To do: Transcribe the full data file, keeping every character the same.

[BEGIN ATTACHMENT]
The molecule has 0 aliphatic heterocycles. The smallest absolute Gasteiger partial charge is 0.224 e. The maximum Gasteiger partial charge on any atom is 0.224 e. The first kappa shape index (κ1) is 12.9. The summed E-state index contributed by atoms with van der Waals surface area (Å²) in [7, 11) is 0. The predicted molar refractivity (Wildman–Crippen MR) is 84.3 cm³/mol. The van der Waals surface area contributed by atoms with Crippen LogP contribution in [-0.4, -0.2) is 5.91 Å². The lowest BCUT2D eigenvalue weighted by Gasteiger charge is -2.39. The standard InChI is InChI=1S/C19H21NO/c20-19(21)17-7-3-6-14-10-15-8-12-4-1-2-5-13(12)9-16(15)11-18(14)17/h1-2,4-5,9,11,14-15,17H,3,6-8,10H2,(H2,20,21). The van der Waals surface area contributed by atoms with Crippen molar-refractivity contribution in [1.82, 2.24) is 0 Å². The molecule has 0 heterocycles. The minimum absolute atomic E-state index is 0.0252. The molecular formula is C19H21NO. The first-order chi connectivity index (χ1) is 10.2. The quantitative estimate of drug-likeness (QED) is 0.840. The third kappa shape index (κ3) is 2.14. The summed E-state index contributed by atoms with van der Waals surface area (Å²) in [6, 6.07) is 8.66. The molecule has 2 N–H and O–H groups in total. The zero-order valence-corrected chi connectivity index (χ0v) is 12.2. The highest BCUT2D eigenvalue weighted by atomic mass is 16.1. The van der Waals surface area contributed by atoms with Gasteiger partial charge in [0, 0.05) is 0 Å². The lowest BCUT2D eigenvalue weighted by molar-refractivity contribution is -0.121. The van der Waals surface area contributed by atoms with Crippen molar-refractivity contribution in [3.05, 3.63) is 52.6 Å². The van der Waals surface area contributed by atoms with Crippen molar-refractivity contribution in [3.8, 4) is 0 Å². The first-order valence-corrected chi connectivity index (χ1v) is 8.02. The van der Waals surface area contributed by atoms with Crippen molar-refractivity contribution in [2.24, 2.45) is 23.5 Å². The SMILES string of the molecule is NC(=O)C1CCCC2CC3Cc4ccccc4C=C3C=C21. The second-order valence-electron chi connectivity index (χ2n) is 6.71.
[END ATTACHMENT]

The molecule has 0 aliphatic heterocycles. The smallest absolute Gasteiger partial charge is 0.224 e. The maximum Gasteiger partial charge on any atom is 0.224 e. The first kappa shape index (κ1) is 12.9. The summed E-state index contributed by atoms with van der Waals surface area (Å²) in [7, 11) is 0. The predicted molar refractivity (Wildman–Crippen MR) is 84.3 cm³/mol. The van der Waals surface area contributed by atoms with Crippen LogP contribution in [-0.4, -0.2) is 5.91 Å². The lowest BCUT2D eigenvalue weighted by Gasteiger charge is -2.39. The standard InChI is InChI=1S/C19H21NO/c20-19(21)17-7-3-6-14-10-15-8-12-4-1-2-5-13(12)9-16(15)11-18(14)17/h1-2,4-5,9,11,14-15,17H,3,6-8,10H2,(H2,20,21). The van der Waals surface area contributed by atoms with Crippen molar-refractivity contribution in [1.82, 2.24) is 0 Å². The molecule has 0 heterocycles. The minimum absolute atomic E-state index is 0.0252. The molecular formula is C19H21NO. The first-order chi connectivity index (χ1) is 10.2. The quantitative estimate of drug-likeness (QED) is 0.840. The third kappa shape index (κ3) is 2.14. The summed E-state index contributed by atoms with van der Waals surface area (Å²) in [6, 6.07) is 8.66. The molecule has 2 N–H and O–H groups in total. The zero-order valence-corrected chi connectivity index (χ0v) is 12.2. The highest BCUT2D eigenvalue weighted by atomic mass is 16.1. The van der Waals surface area contributed by atoms with Gasteiger partial charge in [0, 0.05) is 0 Å². The lowest BCUT2D eigenvalue weighted by molar-refractivity contribution is -0.121. The van der Waals surface area contributed by atoms with Crippen molar-refractivity contribution in [3.05, 3.63) is 52.6 Å². The van der Waals surface area contributed by atoms with Crippen molar-refractivity contribution in [3.8, 4) is 0 Å². The first-order valence-corrected chi connectivity index (χ1v) is 8.02. The van der Waals surface area contributed by atoms with Crippen molar-refractivity contribution in [2.24, 2.45) is 23.5 Å². The SMILES string of the molecule is NC(=O)C1CCCC2CC3Cc4ccccc4C=C3C=C21. The second-order valence-electron chi connectivity index (χ2n) is 6.71.